One of my biggest disappointments with the movie is the score. Surprisingly, because the composer, Basil Poledouris, created one of the all-time best motion picture scores for the first Conan film. Some of those same cues are reused here, and the new music is rather pedestrian.

Despite its flaws as a whole, there are so many things to like about the movie. During this last viewing, I made some notes on the bits that I love, and the classic fantasy tropes that are used through the film:
  • A thief counting his coins
  • Soldiers "sneaking" up on our hero
  • A leaping backstab
  • Conan punches-out a horse, Mongo-style
  • A sorceress-queen who hires our hero for a quest
  • A fortress-city on a mountain
  • Evil-looking warlocks reading golden tablets
  • "Dagoth, the Dreaming God"
  • The Scrolls of Skelos
  • A prophecy of a virgin sacrifice
  • The threat of death/treachery
  • Rows of giant statues
  • The Queen's Guard following behind
  • Cannibal tribesmen
  • Decapitations
  • Gladiator pit fights
  • A crystal castle on a misty mountain lake
  • A wizard transforms into a bird of smoke
  • An impenetrable door with the only entrance being underwater
  • An enormous spiral stone staircase (this and the underwater entrance are my favorite scenes in the movie)
  • A hall of mirrors
  • "Out!!"
  • A sword fight on horseback
  • An ancient tomb in the desert (this entire sequence is another great scene)
  • Akiro nonchalantly lighting a torch with magic
  • Zula afraid of...a rat
  • Some really brutal swordplay against hordes of bad guys
  • A magical wizard duel
  • A secret entrance to the city behind a waterfall (my second favorite scene)
  • An arcane magical ritual
  • Sneaking in to stop the ritual
  • A giant Cthulhu Mythos beast (designed by Carlo Rambaldi, who won Oscars for E.T, Alien, and King Kong)
  • Conan tearing the magic artifact horn out of the monster's head and throwing it away with a priceless superstitious look
  • The new queen handing out rewards to the group

Tuesday, August 16, 2011

The Whole Wide World (1996): the forgotten Conan/Howard film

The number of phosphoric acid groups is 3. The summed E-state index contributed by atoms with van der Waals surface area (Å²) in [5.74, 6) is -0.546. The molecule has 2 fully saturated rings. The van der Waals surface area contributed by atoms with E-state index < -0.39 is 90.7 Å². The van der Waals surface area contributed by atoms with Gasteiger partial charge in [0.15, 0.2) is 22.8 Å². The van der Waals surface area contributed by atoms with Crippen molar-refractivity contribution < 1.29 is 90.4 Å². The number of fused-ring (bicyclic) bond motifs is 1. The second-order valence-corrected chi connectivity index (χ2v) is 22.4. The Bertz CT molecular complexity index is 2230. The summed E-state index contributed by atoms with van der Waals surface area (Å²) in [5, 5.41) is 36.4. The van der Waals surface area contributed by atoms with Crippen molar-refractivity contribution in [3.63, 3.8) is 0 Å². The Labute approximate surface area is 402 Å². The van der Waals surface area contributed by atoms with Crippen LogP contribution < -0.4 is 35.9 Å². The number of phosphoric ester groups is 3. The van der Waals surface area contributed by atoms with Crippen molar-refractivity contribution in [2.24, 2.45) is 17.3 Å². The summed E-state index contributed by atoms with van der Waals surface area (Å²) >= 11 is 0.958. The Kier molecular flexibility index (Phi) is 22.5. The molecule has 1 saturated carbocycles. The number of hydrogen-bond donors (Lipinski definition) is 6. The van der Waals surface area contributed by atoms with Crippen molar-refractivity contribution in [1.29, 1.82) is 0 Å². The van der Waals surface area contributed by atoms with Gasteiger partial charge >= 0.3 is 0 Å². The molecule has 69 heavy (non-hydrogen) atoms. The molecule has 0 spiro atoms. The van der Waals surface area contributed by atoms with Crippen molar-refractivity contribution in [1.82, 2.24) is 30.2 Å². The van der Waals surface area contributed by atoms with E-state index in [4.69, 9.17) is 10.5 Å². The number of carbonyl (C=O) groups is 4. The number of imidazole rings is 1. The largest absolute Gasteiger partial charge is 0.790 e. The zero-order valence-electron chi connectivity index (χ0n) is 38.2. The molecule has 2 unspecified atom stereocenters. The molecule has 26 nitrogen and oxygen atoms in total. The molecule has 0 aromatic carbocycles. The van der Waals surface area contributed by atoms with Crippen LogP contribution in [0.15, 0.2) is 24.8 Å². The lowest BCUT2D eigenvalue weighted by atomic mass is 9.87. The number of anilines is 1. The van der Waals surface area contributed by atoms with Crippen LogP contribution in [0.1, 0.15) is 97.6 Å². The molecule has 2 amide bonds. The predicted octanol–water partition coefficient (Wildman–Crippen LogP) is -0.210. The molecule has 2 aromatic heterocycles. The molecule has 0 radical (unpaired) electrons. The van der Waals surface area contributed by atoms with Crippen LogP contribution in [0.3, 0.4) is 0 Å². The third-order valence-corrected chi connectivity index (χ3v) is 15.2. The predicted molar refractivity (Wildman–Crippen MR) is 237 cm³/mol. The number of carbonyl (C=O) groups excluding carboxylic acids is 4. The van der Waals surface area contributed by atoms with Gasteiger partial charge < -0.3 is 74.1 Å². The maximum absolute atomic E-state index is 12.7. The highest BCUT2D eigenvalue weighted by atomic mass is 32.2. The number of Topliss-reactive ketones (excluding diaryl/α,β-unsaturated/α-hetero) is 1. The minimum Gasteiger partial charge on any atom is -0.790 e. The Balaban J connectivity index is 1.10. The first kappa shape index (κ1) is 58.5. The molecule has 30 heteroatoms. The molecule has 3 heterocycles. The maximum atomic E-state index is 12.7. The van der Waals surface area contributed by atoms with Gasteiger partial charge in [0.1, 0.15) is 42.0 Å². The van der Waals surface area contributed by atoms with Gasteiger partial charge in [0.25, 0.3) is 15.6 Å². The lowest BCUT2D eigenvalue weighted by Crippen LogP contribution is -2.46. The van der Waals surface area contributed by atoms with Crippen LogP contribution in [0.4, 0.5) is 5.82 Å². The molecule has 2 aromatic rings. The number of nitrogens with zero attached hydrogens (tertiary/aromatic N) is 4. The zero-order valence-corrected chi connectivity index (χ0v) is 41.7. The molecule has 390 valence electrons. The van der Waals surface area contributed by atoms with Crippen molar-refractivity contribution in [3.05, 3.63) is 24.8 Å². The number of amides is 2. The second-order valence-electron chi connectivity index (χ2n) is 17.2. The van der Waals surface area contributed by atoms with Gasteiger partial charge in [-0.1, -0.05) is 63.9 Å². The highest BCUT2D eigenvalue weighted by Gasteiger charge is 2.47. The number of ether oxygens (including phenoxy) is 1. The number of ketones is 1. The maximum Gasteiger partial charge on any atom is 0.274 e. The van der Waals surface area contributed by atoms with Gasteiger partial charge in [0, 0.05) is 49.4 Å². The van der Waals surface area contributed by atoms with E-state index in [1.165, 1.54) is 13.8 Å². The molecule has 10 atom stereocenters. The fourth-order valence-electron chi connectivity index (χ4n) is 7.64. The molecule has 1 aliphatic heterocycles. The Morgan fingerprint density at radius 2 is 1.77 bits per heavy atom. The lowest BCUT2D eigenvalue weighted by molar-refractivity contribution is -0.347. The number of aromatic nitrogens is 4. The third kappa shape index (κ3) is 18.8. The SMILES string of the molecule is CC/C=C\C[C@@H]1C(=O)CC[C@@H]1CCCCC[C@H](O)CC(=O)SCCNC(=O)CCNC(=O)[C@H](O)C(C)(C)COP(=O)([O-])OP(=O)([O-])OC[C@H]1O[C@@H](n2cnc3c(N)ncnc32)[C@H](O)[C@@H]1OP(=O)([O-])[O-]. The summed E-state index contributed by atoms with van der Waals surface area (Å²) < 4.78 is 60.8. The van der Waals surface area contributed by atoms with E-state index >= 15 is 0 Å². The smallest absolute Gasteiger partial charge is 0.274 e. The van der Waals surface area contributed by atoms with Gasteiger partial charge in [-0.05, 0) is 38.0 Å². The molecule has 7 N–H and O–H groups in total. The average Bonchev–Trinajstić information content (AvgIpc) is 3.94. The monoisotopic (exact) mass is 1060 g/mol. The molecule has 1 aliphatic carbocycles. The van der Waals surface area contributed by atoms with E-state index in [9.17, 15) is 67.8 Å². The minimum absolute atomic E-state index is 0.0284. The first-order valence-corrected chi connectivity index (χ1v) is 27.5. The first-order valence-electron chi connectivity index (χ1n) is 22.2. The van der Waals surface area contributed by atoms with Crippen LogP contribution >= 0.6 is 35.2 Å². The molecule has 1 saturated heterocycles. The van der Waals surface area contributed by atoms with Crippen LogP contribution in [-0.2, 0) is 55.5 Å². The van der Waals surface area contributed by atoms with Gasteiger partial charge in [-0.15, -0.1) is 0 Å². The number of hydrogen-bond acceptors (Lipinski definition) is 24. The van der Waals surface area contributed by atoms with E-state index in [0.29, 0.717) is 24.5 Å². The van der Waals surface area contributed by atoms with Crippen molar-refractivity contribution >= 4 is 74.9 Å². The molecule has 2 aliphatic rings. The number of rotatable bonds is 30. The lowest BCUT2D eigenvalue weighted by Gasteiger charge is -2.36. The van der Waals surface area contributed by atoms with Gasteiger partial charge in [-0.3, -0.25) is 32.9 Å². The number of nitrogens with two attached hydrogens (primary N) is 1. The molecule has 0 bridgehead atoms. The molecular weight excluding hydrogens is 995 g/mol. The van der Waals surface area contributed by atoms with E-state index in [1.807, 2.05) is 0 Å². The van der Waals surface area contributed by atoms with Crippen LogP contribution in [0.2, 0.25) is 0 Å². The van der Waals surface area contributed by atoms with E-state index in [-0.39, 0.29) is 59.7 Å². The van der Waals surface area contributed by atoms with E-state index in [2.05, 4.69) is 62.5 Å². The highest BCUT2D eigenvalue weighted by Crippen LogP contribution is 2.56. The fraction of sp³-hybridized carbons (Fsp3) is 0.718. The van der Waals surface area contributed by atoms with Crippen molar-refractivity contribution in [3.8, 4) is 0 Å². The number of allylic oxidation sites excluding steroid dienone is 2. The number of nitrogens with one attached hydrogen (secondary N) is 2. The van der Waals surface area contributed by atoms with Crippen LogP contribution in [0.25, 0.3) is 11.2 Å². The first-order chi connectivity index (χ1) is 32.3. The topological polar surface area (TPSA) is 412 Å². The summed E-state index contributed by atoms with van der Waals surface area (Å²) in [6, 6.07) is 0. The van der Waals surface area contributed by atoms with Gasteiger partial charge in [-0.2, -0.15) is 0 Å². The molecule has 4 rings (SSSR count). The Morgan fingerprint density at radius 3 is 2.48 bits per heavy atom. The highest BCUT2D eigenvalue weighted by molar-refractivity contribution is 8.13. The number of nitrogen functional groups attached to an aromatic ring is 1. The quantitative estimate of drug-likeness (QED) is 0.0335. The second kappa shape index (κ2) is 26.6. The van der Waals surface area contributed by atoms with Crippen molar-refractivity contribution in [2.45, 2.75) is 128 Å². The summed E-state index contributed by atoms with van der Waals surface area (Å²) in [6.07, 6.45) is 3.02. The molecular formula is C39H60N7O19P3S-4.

The Whole Wide World is not a Conan movie, but it is the Robert E. Howard movie. The marketing may have suggested to many that this was just another "chick flick", but it is much more than that. This romantic drama is chiefly based on the book One Who Walked Alone, the memoir of Howard by Novalyne Price Ellis, who was friends with and briefly dated Howard in the mid-1930s. Screenwriter Michael Scott Myers and director Dan Ireland worked closely with Mrs. Ellis to tell her side of their story.

We see the relationship distinctly from Novalyne's point of view, however it's still a great look into the thoughts and writing style of Howard. It's not completely accurate, and it is a dramatization. Even so, it's a pleasure to see these real-life characters brought to the screen.

Beyond the fun of watching a pulp legend portrayed on film -- shouting out the dialogue while typing a story, or passionately describing the history rooted in West Texas -- we also have the emotional connection to these characters and we feel the joys and sorrows of their relationship. TWWW is a great true story about this doomed relationship, told in a very real, well done and convincing way.

Could Novalyne have saved Bob Howard? Perhaps if the social conventions of the time were different, or if their obligations to others hadn't kept them apart. It's a heartbreaking look into the inevitable demise of a relationship between two different people who shared one passion: writing.